The service has been very popular.
Londoners may be saying goodbye to Uber.
London’s municipal transport authority rejected Uber’s application for a new license to operate in the city, ruling that the ride-sharing company is not a “fit and proper” private car-hire operator, according to The Washington Post.
The popular service has been butting heads with London’s quintessentially famous black cabs (which are what yellow taxis are to New York City).
Part of the reason why Uber has been so favored over black cabs? Cost. Most rides in black cabs cost significantly more — a ride from Heathrow Airport to the city can cost a rider twice as much in a black cab than in an Uber.
However, black cab drivers are put through rigorous tests on London’s geography in lieu of relying on satellite GPS apps like Waze or Google Maps in order to get around. The work takes about three years to complete. The black cabs are also highly regulated, requiring all cars to be wheelchair accessible and able to make quick turns.
According to the Washington Post, Transport for London said that it rejected the application to renew the license because “Uber’s approach and conduct demonstrate a lack of corporate responsibility” by not reporting serious criminal offenses, obtaining medical certificates and background checks for the drivers.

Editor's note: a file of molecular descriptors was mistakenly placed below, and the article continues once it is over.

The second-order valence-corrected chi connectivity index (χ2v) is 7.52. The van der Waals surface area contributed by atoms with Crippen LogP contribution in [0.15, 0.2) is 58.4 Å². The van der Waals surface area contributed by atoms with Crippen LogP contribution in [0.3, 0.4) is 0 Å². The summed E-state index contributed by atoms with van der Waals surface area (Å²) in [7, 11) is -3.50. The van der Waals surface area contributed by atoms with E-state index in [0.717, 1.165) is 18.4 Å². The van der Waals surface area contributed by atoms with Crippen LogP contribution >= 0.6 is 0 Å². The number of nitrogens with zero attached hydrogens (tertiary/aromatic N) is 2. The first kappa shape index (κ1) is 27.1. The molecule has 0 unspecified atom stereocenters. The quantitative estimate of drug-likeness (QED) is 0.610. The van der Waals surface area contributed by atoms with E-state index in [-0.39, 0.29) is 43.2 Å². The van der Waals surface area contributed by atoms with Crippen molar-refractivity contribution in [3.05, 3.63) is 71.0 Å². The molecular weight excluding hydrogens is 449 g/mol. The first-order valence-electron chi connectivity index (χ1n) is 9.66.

There are over 40,000 drivers operating in the London area, and the company intends to appeal the decision before the license expires at the end of September.
Uber said in a statement that the decision would “show the world that, far from being open, London is closed to innovative companies”.
London Mayor supported the transit authority’s decision, saying, “I want London to be at the forefront of innovation and new technology and to be a natural home for exciting new companies that help Londoners by providing a better and more affordable service. However, all companies in London must play by the rules and adhere to the high standards we expect — particularly when it comes to the safety of customers.”